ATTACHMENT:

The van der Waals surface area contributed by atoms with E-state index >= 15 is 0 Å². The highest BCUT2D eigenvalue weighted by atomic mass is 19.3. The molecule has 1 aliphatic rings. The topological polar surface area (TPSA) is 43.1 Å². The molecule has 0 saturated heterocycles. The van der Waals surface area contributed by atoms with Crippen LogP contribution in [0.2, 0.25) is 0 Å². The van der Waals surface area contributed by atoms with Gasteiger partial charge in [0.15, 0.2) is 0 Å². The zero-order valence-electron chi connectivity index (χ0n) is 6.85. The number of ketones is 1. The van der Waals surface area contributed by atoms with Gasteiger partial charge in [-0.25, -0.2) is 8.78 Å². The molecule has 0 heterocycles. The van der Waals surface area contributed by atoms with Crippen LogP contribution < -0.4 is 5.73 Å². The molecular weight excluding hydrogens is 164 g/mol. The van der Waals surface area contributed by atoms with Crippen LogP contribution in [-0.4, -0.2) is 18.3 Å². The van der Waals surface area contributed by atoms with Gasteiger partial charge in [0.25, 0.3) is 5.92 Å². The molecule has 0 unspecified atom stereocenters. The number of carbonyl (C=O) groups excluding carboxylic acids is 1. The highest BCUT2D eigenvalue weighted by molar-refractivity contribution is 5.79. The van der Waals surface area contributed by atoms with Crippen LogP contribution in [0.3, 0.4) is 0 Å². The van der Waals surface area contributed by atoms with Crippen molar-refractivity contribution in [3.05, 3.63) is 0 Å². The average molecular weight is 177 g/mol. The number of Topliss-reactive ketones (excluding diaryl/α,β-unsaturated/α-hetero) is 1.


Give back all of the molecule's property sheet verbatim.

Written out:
The van der Waals surface area contributed by atoms with E-state index >= 15 is 0 Å². The highest BCUT2D eigenvalue weighted by atomic mass is 19.3. The molecule has 1 aliphatic rings. The topological polar surface area (TPSA) is 43.1 Å². The molecule has 0 saturated heterocycles. The van der Waals surface area contributed by atoms with Crippen LogP contribution in [0.2, 0.25) is 0 Å². The van der Waals surface area contributed by atoms with Gasteiger partial charge in [0.15, 0.2) is 0 Å². The zero-order valence-electron chi connectivity index (χ0n) is 6.85. The number of ketones is 1. The van der Waals surface area contributed by atoms with Gasteiger partial charge in [-0.25, -0.2) is 8.78 Å². The molecule has 0 heterocycles. The van der Waals surface area contributed by atoms with Crippen LogP contribution < -0.4 is 5.73 Å². The molecular weight excluding hydrogens is 164 g/mol. The van der Waals surface area contributed by atoms with Crippen LogP contribution in [-0.4, -0.2) is 18.3 Å². The van der Waals surface area contributed by atoms with Gasteiger partial charge in [0.25, 0.3) is 5.92 Å². The molecule has 0 unspecified atom stereocenters. The number of carbonyl (C=O) groups excluding carboxylic acids is 1. The highest BCUT2D eigenvalue weighted by molar-refractivity contribution is 5.79. The van der Waals surface area contributed by atoms with Crippen LogP contribution in [0.3, 0.4) is 0 Å². The van der Waals surface area contributed by atoms with Crippen molar-refractivity contribution in [3.05, 3.63) is 0 Å². The average molecular weight is 177 g/mol. The number of Topliss-reactive ketones (excluding diaryl/α,β-unsaturated/α-hetero) is 1.